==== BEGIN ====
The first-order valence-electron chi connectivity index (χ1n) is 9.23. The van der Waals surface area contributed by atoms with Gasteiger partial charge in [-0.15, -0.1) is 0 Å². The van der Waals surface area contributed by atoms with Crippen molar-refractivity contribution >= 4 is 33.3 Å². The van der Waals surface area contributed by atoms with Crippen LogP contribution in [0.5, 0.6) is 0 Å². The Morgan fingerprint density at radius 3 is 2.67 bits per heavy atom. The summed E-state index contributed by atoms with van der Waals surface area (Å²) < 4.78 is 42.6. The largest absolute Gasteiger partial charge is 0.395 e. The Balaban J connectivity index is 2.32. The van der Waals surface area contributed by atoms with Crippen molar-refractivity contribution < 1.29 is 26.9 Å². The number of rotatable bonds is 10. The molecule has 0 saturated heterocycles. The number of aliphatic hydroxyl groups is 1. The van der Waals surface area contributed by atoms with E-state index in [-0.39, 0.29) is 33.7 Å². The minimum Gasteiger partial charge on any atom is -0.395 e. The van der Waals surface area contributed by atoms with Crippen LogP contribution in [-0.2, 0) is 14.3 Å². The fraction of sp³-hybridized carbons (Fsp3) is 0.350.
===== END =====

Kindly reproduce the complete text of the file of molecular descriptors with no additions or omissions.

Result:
The first-order valence-electron chi connectivity index (χ1n) is 9.23. The van der Waals surface area contributed by atoms with Gasteiger partial charge in [-0.15, -0.1) is 0 Å². The van der Waals surface area contributed by atoms with Crippen molar-refractivity contribution >= 4 is 33.3 Å². The van der Waals surface area contributed by atoms with Crippen LogP contribution in [0.5, 0.6) is 0 Å². The Morgan fingerprint density at radius 3 is 2.67 bits per heavy atom. The summed E-state index contributed by atoms with van der Waals surface area (Å²) < 4.78 is 42.6. The largest absolute Gasteiger partial charge is 0.395 e. The Balaban J connectivity index is 2.32. The van der Waals surface area contributed by atoms with Crippen molar-refractivity contribution < 1.29 is 26.9 Å². The number of rotatable bonds is 10. The molecule has 0 saturated heterocycles. The number of aliphatic hydroxyl groups is 1. The van der Waals surface area contributed by atoms with E-state index in [-0.39, 0.29) is 33.7 Å². The minimum Gasteiger partial charge on any atom is -0.395 e. The van der Waals surface area contributed by atoms with Crippen LogP contribution in [-0.2, 0) is 14.3 Å². The fraction of sp³-hybridized carbons (Fsp3) is 0.350.